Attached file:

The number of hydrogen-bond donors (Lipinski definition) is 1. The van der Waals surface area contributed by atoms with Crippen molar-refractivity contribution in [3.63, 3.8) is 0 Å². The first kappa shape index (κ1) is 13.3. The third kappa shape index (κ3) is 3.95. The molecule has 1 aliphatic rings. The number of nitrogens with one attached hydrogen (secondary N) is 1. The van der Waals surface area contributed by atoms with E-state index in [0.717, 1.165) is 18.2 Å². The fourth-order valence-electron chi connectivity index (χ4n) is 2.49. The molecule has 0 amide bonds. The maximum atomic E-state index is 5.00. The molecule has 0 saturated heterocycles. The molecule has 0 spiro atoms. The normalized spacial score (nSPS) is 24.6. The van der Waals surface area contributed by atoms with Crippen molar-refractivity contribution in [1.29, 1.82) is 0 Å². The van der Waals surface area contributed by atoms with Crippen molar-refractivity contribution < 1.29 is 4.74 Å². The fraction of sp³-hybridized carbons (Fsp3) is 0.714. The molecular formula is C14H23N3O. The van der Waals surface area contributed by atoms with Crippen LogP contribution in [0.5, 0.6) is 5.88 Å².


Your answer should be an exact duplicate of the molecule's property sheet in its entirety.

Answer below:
The number of hydrogen-bond donors (Lipinski definition) is 1. The van der Waals surface area contributed by atoms with Crippen molar-refractivity contribution in [3.63, 3.8) is 0 Å². The first kappa shape index (κ1) is 13.3. The third kappa shape index (κ3) is 3.95. The molecule has 1 aliphatic rings. The number of nitrogens with one attached hydrogen (secondary N) is 1. The van der Waals surface area contributed by atoms with E-state index in [0.717, 1.165) is 18.2 Å². The fourth-order valence-electron chi connectivity index (χ4n) is 2.49. The molecule has 0 amide bonds. The maximum atomic E-state index is 5.00. The molecule has 0 saturated heterocycles. The molecule has 0 spiro atoms. The normalized spacial score (nSPS) is 24.6. The van der Waals surface area contributed by atoms with Crippen molar-refractivity contribution in [1.29, 1.82) is 0 Å². The van der Waals surface area contributed by atoms with Crippen molar-refractivity contribution < 1.29 is 4.74 Å². The fraction of sp³-hybridized carbons (Fsp3) is 0.714. The molecular formula is C14H23N3O. The van der Waals surface area contributed by atoms with Crippen LogP contribution in [0.5, 0.6) is 5.88 Å².